Open Mindedness, Corruption of the Mind, and Searching for ‘Truth’, EconTech [CC 3.0]: Mark Thoma began something of a conversation on how Democrats need to respect the views of others more:
If you are a Democrat, let me ask you a question. Do you truly, in your heart of hearts, respect the beliefs of a religious fundamentalist, someone who has a strong relationship with their church, opposes abortion, has doubts about evolution, and so on? If you found out your child had these beliefs, how would you react? Would your first inclination be to try to change their beliefs, to explain through gentle (or not so gentle) persuasion why other beliefs - your beliefs - are better? Or would you fully respect the beliefs as much as you do your own?
In the first instance, the obvious answer is no; if only because it is an essential feature of our decision making process that the beliefs we come to ourselves are respected more than the beliefs of others. Put more eloquently by Robin Hanson:
But this does seem a handy opportunity to repeat that while disagreement isn’t hate, it is disrespect. When you knowingly disagree with someone you are judging them to be less rational than you, at least on that topic. (Judging them less informed or experienced by itself can’t create disagreement.) It might be only a minor disrespect, if you think this disagreement suggests little about whether you’d disagree with them elsewhere. But disagreement is disrespect, nonetheless.
Of course, I believe Thoma is trying to get at something slightly different, namely how we treat each other, in terms of manners, in the course of political/scientific/social/cultural/etc. discourse; whereas Hanson is discussing approximately what we think of others during that discourse. Certainly a degree of respect, in Thoma’s usage of the word, is necessary in order to have a productive conversation, particularly in resolving political conflict. However, a line MUST be drawn. Some people are simply not worth having a conversation with; the weight we should give the information coming from them is zero.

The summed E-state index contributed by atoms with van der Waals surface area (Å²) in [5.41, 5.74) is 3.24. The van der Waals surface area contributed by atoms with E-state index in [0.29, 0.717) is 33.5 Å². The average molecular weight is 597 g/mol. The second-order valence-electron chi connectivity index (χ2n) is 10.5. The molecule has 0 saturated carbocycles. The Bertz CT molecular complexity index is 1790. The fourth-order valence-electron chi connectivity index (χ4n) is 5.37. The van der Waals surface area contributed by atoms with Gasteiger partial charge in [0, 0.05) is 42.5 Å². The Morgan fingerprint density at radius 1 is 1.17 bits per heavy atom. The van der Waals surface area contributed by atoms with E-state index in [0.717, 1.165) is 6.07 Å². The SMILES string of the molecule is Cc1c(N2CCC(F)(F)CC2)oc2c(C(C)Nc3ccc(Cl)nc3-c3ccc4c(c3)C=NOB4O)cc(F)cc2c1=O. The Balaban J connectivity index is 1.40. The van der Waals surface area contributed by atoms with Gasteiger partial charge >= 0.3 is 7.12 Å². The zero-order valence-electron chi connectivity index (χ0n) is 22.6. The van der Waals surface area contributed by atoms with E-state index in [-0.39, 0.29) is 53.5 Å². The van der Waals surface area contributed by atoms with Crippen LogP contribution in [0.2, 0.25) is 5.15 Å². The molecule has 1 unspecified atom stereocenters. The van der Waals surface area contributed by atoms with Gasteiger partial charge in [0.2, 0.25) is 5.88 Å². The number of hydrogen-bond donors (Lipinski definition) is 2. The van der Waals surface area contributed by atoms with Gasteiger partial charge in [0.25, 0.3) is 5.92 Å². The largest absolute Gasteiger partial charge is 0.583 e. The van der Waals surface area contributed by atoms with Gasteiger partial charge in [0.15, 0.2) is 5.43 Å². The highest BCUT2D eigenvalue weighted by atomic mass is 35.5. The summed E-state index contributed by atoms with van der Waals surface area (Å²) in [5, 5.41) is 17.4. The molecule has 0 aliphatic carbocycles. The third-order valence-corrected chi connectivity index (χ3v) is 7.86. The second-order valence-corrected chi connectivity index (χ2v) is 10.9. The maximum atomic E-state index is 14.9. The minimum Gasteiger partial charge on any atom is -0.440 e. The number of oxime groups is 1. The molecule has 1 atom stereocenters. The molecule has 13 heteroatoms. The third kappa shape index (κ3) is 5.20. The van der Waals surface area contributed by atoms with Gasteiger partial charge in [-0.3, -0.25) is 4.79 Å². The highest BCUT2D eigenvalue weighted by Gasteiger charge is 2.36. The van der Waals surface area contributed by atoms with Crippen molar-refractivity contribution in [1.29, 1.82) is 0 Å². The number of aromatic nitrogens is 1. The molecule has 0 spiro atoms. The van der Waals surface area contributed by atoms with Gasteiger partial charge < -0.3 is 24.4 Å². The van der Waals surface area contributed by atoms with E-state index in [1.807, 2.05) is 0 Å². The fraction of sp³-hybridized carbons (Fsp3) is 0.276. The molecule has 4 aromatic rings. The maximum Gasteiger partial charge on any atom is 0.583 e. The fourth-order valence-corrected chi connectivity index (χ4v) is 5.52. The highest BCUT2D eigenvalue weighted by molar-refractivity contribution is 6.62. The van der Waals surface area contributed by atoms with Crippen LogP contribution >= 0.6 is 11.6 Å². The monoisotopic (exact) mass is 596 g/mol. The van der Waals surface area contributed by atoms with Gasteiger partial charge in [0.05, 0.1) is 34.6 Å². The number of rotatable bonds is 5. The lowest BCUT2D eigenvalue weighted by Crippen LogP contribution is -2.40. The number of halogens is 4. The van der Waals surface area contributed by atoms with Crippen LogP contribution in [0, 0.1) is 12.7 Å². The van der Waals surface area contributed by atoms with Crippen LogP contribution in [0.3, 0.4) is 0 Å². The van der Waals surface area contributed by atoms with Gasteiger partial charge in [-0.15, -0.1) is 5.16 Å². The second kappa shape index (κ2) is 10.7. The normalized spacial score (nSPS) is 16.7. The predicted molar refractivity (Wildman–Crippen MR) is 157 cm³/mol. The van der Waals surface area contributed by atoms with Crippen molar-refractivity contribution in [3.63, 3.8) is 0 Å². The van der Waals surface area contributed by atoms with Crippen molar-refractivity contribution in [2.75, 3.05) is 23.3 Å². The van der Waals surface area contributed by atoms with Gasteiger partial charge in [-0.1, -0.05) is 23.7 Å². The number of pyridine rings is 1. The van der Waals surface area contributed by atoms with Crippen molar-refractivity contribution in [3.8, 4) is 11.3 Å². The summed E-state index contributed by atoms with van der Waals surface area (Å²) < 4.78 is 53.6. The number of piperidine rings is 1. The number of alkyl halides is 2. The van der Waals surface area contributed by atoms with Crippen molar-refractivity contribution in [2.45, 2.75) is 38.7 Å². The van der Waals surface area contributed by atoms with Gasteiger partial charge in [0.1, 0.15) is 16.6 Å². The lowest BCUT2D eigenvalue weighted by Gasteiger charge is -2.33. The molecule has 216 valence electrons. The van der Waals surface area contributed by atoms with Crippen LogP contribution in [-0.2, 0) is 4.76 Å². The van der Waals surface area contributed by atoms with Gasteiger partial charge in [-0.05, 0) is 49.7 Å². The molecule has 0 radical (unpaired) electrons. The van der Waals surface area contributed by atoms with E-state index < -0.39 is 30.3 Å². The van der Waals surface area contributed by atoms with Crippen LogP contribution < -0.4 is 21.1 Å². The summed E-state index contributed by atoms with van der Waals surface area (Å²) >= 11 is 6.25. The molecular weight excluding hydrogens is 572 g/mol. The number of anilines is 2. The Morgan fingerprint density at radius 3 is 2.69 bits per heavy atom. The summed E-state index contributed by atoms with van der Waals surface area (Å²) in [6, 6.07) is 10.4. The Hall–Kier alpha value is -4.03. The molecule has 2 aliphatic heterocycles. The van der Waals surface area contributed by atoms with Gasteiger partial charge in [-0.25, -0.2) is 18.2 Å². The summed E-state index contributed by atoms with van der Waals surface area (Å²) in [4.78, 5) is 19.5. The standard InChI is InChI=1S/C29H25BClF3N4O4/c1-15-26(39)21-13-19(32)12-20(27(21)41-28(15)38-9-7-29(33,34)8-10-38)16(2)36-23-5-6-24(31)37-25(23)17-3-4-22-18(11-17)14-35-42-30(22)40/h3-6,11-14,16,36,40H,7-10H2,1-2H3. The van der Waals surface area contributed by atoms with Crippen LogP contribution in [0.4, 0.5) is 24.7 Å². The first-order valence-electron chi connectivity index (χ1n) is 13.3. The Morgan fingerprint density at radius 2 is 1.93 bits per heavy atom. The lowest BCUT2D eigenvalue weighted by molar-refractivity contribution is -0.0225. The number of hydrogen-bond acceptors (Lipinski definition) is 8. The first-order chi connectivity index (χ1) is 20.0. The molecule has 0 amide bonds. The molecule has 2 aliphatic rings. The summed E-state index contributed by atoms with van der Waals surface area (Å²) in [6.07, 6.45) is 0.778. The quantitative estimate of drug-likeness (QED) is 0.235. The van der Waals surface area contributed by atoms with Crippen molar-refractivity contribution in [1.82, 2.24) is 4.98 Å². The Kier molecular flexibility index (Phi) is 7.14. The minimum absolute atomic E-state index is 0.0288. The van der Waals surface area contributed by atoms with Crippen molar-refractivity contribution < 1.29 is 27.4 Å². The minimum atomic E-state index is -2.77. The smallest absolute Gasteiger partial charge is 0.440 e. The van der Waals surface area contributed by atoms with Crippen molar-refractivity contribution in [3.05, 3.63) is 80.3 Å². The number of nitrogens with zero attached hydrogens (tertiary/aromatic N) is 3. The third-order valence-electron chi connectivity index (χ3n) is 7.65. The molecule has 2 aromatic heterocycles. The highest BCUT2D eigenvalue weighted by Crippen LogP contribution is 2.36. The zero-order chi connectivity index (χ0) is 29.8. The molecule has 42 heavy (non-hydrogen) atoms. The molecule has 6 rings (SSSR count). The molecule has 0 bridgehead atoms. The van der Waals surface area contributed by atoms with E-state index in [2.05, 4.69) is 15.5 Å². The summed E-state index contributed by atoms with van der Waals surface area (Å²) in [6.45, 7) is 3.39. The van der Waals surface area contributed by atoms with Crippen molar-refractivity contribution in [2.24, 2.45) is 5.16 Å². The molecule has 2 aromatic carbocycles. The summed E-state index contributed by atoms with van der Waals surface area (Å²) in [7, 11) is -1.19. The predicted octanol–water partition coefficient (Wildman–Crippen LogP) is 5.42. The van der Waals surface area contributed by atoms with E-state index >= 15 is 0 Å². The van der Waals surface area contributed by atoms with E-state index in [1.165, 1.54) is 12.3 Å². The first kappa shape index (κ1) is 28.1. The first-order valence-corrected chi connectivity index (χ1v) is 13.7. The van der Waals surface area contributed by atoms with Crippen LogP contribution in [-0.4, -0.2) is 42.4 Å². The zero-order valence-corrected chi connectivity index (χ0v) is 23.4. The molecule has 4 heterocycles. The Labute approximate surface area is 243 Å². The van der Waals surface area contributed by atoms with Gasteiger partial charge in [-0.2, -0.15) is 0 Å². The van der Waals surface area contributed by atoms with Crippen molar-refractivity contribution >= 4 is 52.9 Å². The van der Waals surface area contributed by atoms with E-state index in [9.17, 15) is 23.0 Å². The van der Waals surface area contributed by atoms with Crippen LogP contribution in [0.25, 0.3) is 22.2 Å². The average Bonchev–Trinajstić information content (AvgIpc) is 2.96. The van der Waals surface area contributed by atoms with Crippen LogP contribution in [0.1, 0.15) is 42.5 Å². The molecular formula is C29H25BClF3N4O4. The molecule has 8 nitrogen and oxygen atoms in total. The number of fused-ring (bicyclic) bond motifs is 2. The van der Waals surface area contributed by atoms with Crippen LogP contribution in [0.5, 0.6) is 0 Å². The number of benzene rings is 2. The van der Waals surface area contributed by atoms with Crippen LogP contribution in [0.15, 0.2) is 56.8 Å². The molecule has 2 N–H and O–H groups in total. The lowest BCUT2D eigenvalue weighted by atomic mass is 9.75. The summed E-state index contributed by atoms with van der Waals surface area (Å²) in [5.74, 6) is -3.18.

There are at least two ways to get to this conclusion. The more emotive one is a bit easier (when is it not?): blatant racists, sexists, homophobes, those guilty of crimes against humanity (e.g. genocide), etc. have lost their moral worth and judgments of value from them ought to be given much less (if not zero) weight. Why should we care about the opinions of mass murderers and those who willingly hold arbitrary prejudices? This is not to say that they do not have the right to express their opinion, just that the rational should not bother paying attention to them.
Isaiah Berlin expressed a similar opinion in his The Pursuit of the Ideal (pg 11, not carefully transcribed):
There is a world of objective values. By this I mean those ends that men pursue for their own sakes, to which other things are means. I am not blind to what the Greeks valued — their values may not be mine, but I can grasp what it would be like to live by their light, I can admire and respect [I believe this is closer to Hanson's usage of the word] them, and even imagine myself as pursuing them, although I do not — and do not wish to, and perhaps could not if I wished. Forms of life differ. Ends, moral principles, are many. But not infinitely [I believe he means here not that there is some finite number of values that people can pursue, but that there is a subset of values which are legitimate, even though that may be an infinite subset] many: they must be within the human horizon. If they are not, then they are outside the human sphere. If I find men who worship trees, not because they are symbols of fertility or because they are divine, with a mysterious life and powers of their own, or because this grove is sacred to Athena — but only because they are made of wood; and if when I ask them why they worship wood they say ‘Because it is wood’ and give no other answer; then I do not know what they mean. If they are human, they are not beings with whom I can communicate — there is a real barrier. They are not human for me. I cannot even call their values subjective if I cannot conceive what it would be like to pursue such a life.
Of course, there are differences here. Namely, Berlin is saying that there is no way to communicate with such people. Thus, even if we wanted to assign some positive weight to what they say, that is, afford them some respect (Hanson/Berlin), we simply cannot because we are incapable of understanding what they mean.